High school debate workshops and essay contests[edit]

Each year the Mackinac Center sponsors a series of one-day high school debate workshops at locations around the state, at which students from different schools are provided with speakers, news and research material related to the annual national debate topic.[35] In recent years the Center has offered a $1,000 scholarship to one student at each debate workshop location who wins a panel-judged essay contest. Another contest offered a $500 prize to a student in grades 6 through 12 who “explores a scientific fact or exposes a scientific fallacy in a book, movie, song or other pop culture medium.”[36] In 2007 the Center announced a “Freedom in Fiction Prize” competition offering 10 cash prizes of $10,000 to authors who write a new book with “. . . characters that demonstrate an appreciation for liberty, free markets and/or explicitly or symbolically oppose government oppression or restraints on their freedom . . .” and which does not “. . . advance themes or characters who promote government-sponsored solutions; vilify entrepreneurship; degrade personal initiative, self-reliance and responsibility, or regurgitate discredited myths and misconceptions about liberty and free enterprise.”[37]

Publications[edit]

Studies[edit]

The Mackinac Center’s Web site lists some 120 studies published since its founding.[38] A sampling includes A School Privatization Primer, The Economic Effects of Right-To-Work Laws, The Opportunities and Limitations of Biomonitoring and Recommendations to Strengthen Civil Society and Balance Michigan’s State Budget.

Periodicals[edit]

The Center also publishes the periodicals Michigan Education Report, Michigan Privatization Report, Michigan Science, Michigan Capitol Confidential, and Impact, plus a weekly on-line 'Michigan Education Digest that is also e-mailed to subscribers.

Other publications[edit]

On its Web site the Mackinac Center posts four new Current Comments each week, and each month it mails and e-mails several op-ed length “Viewpoints” to daily and weekly newspapers around Michigan. The Center’s Web site also lists 11 books[39] that it has published dating back to 1990, and a number of monographs including Seven Principles of Sound Public Policy, The Inspiring Story of Thomas Clarkson: A Student's Essay that Changed the World, both by Lawrence Reed, and With Clear Eyes, Sincere Hearts and Open Minds: A Second Look at Public Education in America by Andrew Coulson. Finally, the Center has published several amicus curiae briefs that it submitted in court cases related to important issues, such as Rapanos v. United States.

Influence[edit]

Influence on public policy[edit]

Isolating the degree to which the activities of a state-based “non-partisan research and educational institute” contribute to public policy changes is inherently imprecise. A 2008 column by Mackinac Center President Joseph Lehman stated:[40]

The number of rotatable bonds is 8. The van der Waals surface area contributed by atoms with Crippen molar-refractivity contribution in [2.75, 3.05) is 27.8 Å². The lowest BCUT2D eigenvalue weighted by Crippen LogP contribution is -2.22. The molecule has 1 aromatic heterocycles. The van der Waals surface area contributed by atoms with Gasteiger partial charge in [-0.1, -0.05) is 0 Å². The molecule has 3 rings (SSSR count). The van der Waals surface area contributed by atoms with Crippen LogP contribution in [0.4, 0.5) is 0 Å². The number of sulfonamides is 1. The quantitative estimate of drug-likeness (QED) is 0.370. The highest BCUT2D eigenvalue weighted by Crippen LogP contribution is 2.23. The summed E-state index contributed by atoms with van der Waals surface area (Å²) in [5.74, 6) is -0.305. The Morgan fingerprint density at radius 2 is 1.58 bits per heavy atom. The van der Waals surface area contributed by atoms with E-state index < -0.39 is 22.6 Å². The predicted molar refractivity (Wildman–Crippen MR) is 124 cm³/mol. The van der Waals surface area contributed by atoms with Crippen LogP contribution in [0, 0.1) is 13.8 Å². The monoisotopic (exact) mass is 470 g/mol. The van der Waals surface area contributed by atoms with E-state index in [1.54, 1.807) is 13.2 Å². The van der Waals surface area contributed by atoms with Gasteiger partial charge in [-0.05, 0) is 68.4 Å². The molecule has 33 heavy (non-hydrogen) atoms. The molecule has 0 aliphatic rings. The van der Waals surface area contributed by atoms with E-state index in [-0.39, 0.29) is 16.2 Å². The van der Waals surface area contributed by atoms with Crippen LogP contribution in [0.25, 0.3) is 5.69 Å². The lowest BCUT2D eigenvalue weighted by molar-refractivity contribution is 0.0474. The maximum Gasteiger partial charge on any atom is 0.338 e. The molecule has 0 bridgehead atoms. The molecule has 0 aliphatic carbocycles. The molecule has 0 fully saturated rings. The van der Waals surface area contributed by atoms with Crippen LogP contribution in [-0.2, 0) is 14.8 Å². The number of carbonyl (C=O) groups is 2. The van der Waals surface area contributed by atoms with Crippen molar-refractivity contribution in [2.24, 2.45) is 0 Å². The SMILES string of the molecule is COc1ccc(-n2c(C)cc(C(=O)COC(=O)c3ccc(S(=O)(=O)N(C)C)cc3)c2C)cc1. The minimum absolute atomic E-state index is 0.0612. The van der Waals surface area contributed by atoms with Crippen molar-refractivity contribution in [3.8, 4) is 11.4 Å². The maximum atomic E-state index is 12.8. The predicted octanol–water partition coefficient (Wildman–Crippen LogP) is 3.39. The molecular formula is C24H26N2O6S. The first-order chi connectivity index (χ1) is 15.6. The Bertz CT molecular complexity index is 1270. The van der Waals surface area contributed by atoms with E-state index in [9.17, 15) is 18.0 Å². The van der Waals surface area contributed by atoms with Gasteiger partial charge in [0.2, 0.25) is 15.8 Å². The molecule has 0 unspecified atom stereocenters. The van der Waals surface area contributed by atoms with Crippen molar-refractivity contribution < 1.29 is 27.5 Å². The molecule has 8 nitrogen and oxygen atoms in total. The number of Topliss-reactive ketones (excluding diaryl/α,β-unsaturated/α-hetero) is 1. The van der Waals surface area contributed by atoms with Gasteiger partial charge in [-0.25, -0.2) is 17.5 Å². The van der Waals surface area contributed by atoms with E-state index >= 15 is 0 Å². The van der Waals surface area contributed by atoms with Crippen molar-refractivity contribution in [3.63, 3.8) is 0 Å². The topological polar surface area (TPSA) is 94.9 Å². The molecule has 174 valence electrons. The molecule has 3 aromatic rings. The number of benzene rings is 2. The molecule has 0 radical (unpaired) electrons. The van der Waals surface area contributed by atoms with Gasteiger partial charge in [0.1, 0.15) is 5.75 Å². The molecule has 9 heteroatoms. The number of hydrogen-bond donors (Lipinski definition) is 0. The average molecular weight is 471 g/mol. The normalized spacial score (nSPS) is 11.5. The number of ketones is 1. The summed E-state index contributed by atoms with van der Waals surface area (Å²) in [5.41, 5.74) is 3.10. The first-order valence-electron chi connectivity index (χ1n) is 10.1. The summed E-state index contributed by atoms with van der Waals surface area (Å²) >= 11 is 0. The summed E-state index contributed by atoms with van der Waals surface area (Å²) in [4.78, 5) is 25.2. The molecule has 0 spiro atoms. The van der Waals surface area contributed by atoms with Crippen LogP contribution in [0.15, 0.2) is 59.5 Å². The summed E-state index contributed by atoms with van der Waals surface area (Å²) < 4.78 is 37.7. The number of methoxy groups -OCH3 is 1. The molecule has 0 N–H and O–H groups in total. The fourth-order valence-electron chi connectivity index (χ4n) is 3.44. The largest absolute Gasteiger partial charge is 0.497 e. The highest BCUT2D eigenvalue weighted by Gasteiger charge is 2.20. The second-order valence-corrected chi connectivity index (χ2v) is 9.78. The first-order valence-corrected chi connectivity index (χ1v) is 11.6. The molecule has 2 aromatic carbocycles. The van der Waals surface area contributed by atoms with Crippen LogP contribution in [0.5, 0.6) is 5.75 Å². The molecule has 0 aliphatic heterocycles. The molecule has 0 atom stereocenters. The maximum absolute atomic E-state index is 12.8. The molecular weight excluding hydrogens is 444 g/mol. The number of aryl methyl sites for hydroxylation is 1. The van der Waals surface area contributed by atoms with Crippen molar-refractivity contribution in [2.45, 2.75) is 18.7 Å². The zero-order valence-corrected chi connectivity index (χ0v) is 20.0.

(In 1988) Michigan had a death tax and an ’intangibles’ tax. Income tax rates were higher. Property taxes were higher, and increases were not capped by law. Government assigned kids to schools by ZIP code alone. Schools were funded more on the basis of nearby land prices, not the number of students enrolled. Teacher strikes were legal and frequent. Unions needed no one’s permission to take political contributions right out of workers’ paychecks. Governments could legally take property from one owner and transfer it to another for ‘economic development.’ Lawmakers whose greatest skill was pleasing powerful special interests could enjoy uninterrupted decades entrenched in the Legislature. The terms ‘free market’ and ‘privatization’ were in the dictionary, but rarely the news.”

These are all issue areas where both changes of the type favored by the Mackinac Center have to some degree occurred in Michigan, and about which its scholars have published studies and articles, testified in legislative committees, made arguments on the radio, issued press releases, and more. In other areas the policies supported by the Center have not come about, such as reducing state budgets, school choice, a right-to-work law, and more. Determining the extent to which the changes that have occurred would have happened in the absence of the Mackinac Center is not possible. It can be said that the Center has provided much “intellectual ammunition” to policy makers who share its point of view. In addition, the responses of some of its public policy adversaries including the Michigan Education Association suggest that the Mackinac Center has had some influence.[original research?]

Influence with other think tanks[edit]

As a member of the State Policy Network, an umbrella organization of conservative think tanks operating at the state level, the Mackinac Center promotes and supports similar activity across the United States. In November 2006 the New York Times published a two-part series about state based free market think tanks that described how the Mackinac Center’s biannual Leadership Conferences had trained nearly 500 think tank executives from 42 nations and nearly every state.[41] Times Journalist Jason DeParle reported that, “When the Mackinac Center was founded in 1987, there were just three other conservative state-level policy institutes. Now there are 48, in 42 states …” Describing one free market think tank founded by an alumnus of the Leadership Conference, DeParle said, “No one is more central to this replicating effort than (Mackinac Center President Mr. Lawrence) Reed …”

News coverage[edit]